A urinary tract infection (UTI) is an infection affecting the urinary system (comprising our kidneys, ureters, bladder and urethra). It's most often caused by the bacteria Escherichia coli (E.Coli).
Bacteria usually get into our body through the urethra, the tube that carries urine from our bladder out. These germs travel up into our bladder and cause cystitis. It is very common and causes slight discomfort and inconvenience.
If the germs spread to our kidneys, it would cause pyelonephritis. It can cause:
- Back pains
- Abdominal pains
- High fever
- Cloudy or bloody urine
- Nausea and vomiting.
- The urethra of a female is shorter, making it easier for bacteria to move up into the bladder.
- The close proximity of the urethral opening to the vagina and rectum.
- If the female is sexually active, as the bacteria in the vaginal area may be pushed into the urethra.
- If the female wipes from back to front after urination and bowel movement.
- They have problems like congenital abnormality in the urinary tract that makes them more prone to infection.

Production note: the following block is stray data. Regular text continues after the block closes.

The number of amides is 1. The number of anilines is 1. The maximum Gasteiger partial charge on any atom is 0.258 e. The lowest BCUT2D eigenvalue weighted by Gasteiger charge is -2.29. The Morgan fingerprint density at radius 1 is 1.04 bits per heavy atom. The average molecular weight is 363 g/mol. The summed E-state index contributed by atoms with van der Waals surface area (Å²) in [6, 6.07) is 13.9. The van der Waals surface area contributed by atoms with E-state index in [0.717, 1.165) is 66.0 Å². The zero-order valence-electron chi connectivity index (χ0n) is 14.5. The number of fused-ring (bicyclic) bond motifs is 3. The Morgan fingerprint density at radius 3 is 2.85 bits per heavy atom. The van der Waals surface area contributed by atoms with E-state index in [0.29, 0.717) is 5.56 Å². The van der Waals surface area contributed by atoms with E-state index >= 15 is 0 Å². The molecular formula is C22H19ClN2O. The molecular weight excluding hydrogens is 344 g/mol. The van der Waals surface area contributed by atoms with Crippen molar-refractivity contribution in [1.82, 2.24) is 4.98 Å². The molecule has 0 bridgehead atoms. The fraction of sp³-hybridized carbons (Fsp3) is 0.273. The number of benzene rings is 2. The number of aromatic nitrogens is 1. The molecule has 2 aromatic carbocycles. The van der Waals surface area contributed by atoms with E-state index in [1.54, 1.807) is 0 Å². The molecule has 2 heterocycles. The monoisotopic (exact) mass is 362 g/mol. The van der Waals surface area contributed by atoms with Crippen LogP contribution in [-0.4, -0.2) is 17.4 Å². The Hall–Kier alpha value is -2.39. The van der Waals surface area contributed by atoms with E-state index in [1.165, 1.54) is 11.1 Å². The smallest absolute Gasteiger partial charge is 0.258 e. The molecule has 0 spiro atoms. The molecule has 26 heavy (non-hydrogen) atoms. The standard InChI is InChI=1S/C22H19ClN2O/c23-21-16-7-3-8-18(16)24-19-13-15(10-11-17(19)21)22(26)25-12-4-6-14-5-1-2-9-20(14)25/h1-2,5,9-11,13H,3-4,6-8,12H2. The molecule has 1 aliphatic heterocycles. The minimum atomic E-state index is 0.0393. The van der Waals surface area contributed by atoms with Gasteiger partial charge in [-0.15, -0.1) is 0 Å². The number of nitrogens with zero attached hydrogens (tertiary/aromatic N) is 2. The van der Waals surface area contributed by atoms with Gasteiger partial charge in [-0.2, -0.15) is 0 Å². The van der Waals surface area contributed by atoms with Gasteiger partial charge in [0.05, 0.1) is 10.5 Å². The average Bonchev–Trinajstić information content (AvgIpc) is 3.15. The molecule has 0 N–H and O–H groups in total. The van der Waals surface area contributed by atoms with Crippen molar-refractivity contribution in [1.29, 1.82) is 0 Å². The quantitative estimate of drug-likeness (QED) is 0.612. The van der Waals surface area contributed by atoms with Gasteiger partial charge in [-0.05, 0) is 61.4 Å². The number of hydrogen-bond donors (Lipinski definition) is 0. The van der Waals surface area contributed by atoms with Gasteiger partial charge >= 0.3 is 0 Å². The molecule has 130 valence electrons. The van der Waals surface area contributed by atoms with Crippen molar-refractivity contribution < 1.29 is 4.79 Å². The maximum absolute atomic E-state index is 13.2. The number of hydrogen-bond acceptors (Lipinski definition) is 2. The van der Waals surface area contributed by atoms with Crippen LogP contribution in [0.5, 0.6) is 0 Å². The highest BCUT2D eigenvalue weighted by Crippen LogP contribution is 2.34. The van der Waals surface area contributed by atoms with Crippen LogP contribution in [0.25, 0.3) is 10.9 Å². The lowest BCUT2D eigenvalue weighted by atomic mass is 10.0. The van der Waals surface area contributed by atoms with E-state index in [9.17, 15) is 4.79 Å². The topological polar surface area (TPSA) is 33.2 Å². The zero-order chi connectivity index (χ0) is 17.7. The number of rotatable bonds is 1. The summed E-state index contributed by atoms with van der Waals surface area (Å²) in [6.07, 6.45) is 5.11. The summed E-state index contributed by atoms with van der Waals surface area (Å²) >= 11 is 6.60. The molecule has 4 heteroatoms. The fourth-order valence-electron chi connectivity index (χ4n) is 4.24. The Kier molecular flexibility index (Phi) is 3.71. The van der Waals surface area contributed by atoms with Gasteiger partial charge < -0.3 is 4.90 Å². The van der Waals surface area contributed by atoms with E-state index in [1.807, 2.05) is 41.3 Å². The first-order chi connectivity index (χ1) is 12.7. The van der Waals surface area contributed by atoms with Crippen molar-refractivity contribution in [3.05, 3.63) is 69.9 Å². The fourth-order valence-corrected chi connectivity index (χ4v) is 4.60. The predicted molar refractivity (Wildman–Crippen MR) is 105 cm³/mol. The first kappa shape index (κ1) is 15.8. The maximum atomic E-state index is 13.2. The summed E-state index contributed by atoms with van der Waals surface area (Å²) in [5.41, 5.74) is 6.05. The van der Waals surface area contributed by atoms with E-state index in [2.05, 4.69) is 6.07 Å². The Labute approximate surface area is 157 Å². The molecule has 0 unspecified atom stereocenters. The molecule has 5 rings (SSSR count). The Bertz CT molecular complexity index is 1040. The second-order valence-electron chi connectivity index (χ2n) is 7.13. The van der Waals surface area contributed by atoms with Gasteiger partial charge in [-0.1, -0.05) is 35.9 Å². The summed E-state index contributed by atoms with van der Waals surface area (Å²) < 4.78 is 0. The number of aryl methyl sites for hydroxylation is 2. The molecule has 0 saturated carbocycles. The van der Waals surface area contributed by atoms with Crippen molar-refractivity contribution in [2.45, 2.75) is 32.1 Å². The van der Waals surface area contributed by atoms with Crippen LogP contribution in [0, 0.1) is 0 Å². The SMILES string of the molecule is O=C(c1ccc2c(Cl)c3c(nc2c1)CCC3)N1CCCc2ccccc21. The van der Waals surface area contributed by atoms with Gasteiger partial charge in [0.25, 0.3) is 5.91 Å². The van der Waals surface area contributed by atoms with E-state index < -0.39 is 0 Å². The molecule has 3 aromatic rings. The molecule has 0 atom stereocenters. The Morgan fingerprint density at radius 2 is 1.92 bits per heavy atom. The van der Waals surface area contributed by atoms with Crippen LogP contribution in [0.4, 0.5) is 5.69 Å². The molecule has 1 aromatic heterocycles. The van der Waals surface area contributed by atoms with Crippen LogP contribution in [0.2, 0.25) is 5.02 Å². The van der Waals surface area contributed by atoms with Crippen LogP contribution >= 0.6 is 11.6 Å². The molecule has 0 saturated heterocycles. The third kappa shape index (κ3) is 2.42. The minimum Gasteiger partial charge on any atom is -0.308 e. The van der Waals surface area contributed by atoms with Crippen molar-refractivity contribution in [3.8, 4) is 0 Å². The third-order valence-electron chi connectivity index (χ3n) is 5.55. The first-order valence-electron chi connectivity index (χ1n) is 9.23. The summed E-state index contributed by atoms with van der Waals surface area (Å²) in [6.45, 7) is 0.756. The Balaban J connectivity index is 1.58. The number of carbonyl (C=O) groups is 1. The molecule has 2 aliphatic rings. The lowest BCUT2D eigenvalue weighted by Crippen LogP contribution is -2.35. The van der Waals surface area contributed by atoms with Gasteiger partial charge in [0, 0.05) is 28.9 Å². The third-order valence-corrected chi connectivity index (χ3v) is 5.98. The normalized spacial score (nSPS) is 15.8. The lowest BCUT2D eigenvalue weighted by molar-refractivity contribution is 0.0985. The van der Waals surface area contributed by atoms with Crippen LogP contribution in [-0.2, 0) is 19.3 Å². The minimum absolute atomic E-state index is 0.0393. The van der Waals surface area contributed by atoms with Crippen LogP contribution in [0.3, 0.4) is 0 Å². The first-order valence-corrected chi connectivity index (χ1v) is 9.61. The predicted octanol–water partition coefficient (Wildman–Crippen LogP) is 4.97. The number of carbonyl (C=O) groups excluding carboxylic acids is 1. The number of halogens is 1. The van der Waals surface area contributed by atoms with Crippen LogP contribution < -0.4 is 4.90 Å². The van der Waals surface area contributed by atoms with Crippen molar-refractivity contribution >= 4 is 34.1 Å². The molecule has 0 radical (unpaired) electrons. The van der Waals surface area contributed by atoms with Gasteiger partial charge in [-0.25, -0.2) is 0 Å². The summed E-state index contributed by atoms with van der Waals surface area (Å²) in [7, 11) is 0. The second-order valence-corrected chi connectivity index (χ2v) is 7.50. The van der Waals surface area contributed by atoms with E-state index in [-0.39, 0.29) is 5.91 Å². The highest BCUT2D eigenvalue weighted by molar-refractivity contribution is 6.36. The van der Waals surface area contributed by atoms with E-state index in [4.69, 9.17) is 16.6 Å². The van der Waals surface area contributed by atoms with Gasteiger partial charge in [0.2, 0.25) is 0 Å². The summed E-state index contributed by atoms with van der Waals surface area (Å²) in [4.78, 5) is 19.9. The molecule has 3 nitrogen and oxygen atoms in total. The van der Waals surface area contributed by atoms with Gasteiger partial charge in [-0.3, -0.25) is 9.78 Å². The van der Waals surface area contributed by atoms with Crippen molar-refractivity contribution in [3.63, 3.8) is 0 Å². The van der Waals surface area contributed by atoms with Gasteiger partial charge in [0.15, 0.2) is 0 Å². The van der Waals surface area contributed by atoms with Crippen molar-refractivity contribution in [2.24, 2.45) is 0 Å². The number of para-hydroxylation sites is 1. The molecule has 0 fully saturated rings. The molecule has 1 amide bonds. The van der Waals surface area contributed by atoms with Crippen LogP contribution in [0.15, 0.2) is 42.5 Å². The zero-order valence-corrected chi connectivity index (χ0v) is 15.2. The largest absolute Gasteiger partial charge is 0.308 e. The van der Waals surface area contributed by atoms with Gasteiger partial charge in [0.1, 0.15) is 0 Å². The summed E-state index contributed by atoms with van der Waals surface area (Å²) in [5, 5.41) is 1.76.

- They don't drink enough water to keep the bladder active and bacteria-free.
- If something blocks the flow of urine from the bladder, e.g. having kidney stones or enlarged prostate gland.
- Frequent urination
- A burning sensation or pain during urination
- Feeling the need to urinate, but little or no urine comes out
- Pain above the pubic bone
- Mild fever and fatigue.
- Go to the bathroom as frequently as possible. Keep the genital area clean and dry after washing up.
- Wipe from front to back after urination or bowel movement to avoid the spread of germs from the rectal area to the urethra.
- Change tampons or sanitary pads regularly during menstruation.
- Wash the genital area after intercourse to remove bacteria.
- Avoid prolonged exposure of moisture in the genital area by not wearing wet undergarments.
- Limit the use of feminine hygiene sprays as this may irritate the urethra.